Both disposable and permanent filters are available in electrostatic versions, which self-charge as air passes through them. The charge allows them to collect more particles. Homes with pets or smokers can benefit from electrostatic filters. Make sure that they are safe to use with your particular furnace.
Furnace filters are sized by thickness, height and width. Check the old filter for the size (typically printed on the frame) before buying a replacement. If your furnace takes a custom size, check with the manufacturer for where to purchase.
How to Replace Your Filter
Replacing your furnace filter is simple, but it helps to do a little preparation. First, turn off the furnace while you are changing the filter so it doesn’t turn on during the process. Next, have a trash bag ready for the old disposable filter, as it will come out full of dust and dirt. Then open the filter compartment door (between the air intake and the furnace), and slide the old filter out. If you have a permanent filter, vacuum it off before cleaning it thoroughly with water and let it dry completely. Vacuum the outside of the furnace and around the filter area if it is dusty before inserting the new filter. Look for the arrow on the filter that indicates the direction of airflow. The arrow must face the furnace side of the compartment to work properly. Slide the new/clean filter into the compartment and restart the furnace.
Check your furnace filter every month, and replace it (or clean it) every 3 months. Doing so will help keep your furnace running properly, reduce the risk of breakdowns, and keep your energy bills low.
Still need help or interested in upgrading your filter? Rheem Pro Partners are here to assist you. Contact us today.
Do you have any of these common problems associated with your HVAC system?
- High energy bills
- Air conditioner or furnace runs constantly
- Musty odors or fumes
- Rooms that are too hot or too cold
- Excessive dust or humidity
If you are experiencing any of these, the problem may not be your HVAC system at all. The likely culprit is leaky air ducts.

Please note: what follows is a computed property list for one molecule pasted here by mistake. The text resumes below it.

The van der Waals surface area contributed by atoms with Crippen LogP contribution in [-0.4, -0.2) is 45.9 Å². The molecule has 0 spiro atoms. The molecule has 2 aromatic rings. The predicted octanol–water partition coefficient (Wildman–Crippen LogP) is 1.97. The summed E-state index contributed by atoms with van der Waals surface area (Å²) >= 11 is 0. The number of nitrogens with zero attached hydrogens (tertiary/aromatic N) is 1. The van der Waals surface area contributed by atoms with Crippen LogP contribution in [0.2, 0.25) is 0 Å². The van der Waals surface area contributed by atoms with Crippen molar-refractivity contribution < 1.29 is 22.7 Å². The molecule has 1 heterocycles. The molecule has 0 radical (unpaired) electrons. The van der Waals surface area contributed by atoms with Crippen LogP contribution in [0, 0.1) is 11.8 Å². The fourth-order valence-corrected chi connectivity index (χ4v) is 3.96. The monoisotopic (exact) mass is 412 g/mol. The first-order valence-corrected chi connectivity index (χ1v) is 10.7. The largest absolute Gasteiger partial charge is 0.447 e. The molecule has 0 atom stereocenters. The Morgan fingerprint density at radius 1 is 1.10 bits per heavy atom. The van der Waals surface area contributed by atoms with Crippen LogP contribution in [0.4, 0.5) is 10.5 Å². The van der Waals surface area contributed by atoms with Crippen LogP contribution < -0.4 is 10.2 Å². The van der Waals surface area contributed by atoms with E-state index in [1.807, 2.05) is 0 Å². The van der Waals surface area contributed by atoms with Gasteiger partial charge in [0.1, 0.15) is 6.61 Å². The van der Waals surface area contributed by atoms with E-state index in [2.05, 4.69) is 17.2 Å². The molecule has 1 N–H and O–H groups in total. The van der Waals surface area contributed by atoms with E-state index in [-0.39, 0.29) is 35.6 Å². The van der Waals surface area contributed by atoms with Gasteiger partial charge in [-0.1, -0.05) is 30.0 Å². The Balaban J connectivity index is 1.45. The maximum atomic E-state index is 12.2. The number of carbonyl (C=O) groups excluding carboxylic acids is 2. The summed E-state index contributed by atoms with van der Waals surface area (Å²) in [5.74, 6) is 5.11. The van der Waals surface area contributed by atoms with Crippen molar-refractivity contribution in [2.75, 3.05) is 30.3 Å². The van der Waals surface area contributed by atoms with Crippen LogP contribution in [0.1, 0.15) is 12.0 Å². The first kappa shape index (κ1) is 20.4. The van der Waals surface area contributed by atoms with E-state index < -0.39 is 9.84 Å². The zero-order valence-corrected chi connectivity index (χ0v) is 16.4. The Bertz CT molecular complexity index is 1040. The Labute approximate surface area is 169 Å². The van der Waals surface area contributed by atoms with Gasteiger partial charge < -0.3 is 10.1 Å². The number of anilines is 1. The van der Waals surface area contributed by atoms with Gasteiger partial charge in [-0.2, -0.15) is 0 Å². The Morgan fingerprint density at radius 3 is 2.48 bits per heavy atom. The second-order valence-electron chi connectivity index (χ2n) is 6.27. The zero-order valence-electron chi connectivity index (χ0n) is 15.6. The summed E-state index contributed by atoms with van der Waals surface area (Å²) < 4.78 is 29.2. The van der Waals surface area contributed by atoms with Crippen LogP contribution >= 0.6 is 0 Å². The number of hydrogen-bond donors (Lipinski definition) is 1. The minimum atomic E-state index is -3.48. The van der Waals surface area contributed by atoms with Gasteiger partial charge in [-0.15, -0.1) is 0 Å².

Aeroseal Colorado can help. Aeroseal is an innovative, award-winning, highly touted, patented technology that stops leaks from the inside out.
Leaky Air Ducts Cost You Money
The biggest energy loss in your home may well be hidden behind your walls, ceilings and floors. Leaks happen regardless of age. They are common (up to 90% of buildings in North America are estimated to have leaks) and expensive (sucking up nearly 30 cents of every dollar spent on HVAC costs).
Aeroseal Saves You Money
Aeroseal saves homeowners an average of $300 per year on energy costs and makes your home more comfortable by
- Preventing cooled or heated air from escaping to the outside or areas of your home where it isn’t needed.
- Increasing energy efficiency.
- Keeping your HVAC system from overworking and wearing out prematurely.
- Reducing excess humidity and the damage it causes.
- More effectively heating and cooling all rooms in your home.
- Eliminating musty odors and improving indoor air quality.
The Aeroseal Process
Aeroseal’s trained technicians use specially designed software to measure the amount of duct leakage in your home. Next, they seal all the registers to make sure air is only escaping through the leaks. Aeroseal’s innovative process injects sealant into the ducts, then introduces tiny polymer particles that first stick to the edges of the leak, then to each other, until the leak is completely and permanently sealed. Finally, they complete the computer program to analyze the result and verify that all the leaks are sealed. The entire process takes just 4-8 hours.
Aeroseal Colorado is recognized by numerous public and private entities, including the Department of Energy, Popular Science Magazine, the 2016 AHR Expo and Consumer Reports.
Don’t let leaky air ducts rob you of your comfort and your hard-earned money. Protect your investment. Contact Rheem Pro Partners or Aeroseal Colorado today to schedule a free consultation.